I ate, slept, traveled, lived Black. I lodged in Negro households. I ate in Negro restaurants. I slept in Negro hotels and lodging houses. I crept through the back and side doors of railroad stations. I traveled Jim Crow in buses and trains and street cars and taxicabs. Along with 10,000,000 Negroes I endured the discrimination and oppression and cruelty of the iniquitous Jim Crow system.

It was a strange, new-and for me, uncharted world that I entered when, in a Jim Crow railroad coach, we rumbled across the Potomac out of Washington. It was a world of which I had no remote conception, despite scores of trips through the South. The world I had known in the South was white. Now I was black and the world I was to know was as bewildering as if I had been dropped down on the moon.

The towers and turrets of the great cities of the Southland, painted against the falling night, as we rolled along the highways, represented a civilization and an economy completely alien to me and the rest of the black millions in the South.

Questioned Only Twice

Only twice in my month-long sojourn was my status as a black man even remotely questioned. A Negro doctor in Atlanta, to whom I was introduced and with whom I talked briefly, later turned to my Negro companion, who was leading me along the unfamiliar paths of the world of color, and demanded:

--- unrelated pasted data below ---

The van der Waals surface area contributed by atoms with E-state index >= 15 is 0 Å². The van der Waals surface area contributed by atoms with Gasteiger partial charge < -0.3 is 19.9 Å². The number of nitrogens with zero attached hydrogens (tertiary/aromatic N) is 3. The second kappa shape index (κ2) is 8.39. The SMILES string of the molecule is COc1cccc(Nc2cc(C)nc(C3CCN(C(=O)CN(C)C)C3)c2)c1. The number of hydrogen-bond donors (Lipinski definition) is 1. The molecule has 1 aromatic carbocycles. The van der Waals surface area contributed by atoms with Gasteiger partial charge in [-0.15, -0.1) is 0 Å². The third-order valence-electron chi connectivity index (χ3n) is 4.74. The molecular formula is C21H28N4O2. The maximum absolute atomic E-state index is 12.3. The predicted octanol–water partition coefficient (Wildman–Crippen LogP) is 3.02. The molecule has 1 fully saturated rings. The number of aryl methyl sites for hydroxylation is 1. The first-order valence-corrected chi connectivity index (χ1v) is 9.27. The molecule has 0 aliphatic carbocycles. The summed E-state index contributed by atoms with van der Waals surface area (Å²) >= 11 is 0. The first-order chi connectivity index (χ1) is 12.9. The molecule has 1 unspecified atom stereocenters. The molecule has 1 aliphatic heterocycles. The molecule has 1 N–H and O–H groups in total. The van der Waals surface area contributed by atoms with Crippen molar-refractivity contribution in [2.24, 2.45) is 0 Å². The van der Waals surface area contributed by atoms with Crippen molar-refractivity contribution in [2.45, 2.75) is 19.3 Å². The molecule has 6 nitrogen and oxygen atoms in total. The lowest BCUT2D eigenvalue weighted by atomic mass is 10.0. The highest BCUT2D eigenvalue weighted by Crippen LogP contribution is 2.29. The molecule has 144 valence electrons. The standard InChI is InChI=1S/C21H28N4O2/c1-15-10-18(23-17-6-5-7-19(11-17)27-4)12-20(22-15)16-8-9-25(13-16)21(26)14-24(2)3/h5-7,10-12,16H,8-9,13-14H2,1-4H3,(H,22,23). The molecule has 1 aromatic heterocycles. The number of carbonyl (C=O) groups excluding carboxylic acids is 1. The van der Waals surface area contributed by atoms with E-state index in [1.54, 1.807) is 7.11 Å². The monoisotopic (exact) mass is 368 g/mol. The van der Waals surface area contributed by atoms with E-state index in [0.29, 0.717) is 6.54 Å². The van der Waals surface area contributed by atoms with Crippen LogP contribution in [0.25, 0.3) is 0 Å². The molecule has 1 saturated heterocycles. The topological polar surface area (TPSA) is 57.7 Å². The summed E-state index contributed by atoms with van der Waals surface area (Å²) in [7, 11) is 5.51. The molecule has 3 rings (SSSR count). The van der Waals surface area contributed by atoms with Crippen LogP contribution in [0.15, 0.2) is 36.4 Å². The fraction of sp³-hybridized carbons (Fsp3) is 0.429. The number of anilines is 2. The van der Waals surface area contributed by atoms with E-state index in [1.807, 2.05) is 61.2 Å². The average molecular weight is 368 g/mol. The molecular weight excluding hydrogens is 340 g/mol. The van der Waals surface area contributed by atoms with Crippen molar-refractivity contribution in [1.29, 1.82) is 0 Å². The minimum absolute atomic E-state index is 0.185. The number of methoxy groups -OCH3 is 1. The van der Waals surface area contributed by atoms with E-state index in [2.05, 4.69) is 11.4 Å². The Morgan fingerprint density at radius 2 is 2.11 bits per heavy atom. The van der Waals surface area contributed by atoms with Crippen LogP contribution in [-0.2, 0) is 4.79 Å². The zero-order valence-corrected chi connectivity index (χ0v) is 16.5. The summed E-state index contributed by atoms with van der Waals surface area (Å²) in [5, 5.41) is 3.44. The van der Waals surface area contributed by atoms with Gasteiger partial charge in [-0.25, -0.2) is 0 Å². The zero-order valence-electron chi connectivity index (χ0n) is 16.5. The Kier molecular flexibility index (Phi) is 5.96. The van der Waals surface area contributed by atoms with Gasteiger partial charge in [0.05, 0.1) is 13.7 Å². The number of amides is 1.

“What are you carrying that white man around with you for?” To which my friend replied:

“He says he’s a Negro and that’s enough for me. Have you found any way of telling who carries Negro blood and who doesn’t?” And if the doctor wasn’t convinced, he was at least silenced.

Another time my membership in the black race was doubted was my own fault. I broke my resolution to keep my mouth shut. For a couple of days I was alone in Atlanta, living in the Negro YMCA and eating in a small but excellent restaurant. Mrs. Hawk, the proprietress, tangled me in conversation one day-never a difficult task for anyone. So, I talked too much, too fast and too expansively.

A couple of days later she met my friend and remarked:

“That friend of yours — he talks too much to be a Negro. I think he’s white.”

Detected No Suspicion

But in literally thousands of contacts with Negroes, from nationally known leaders of the race to sharecroppers in the Cotton rows I was accepted as a Negro. I sat for long hours in Negro groups where we discussed everything from Shakespeare to atomic energy and the price of cotton. Neither I nor my companion ever detected any reserve or suspicion that I wasn’t just what I pretended to be, a light-skinned Negro from Pittsburgh, down South on a visit. I attended half a dozen Negro meetings, from YMCA banquets to political conferences and church gatherings — and was even called upon to speak.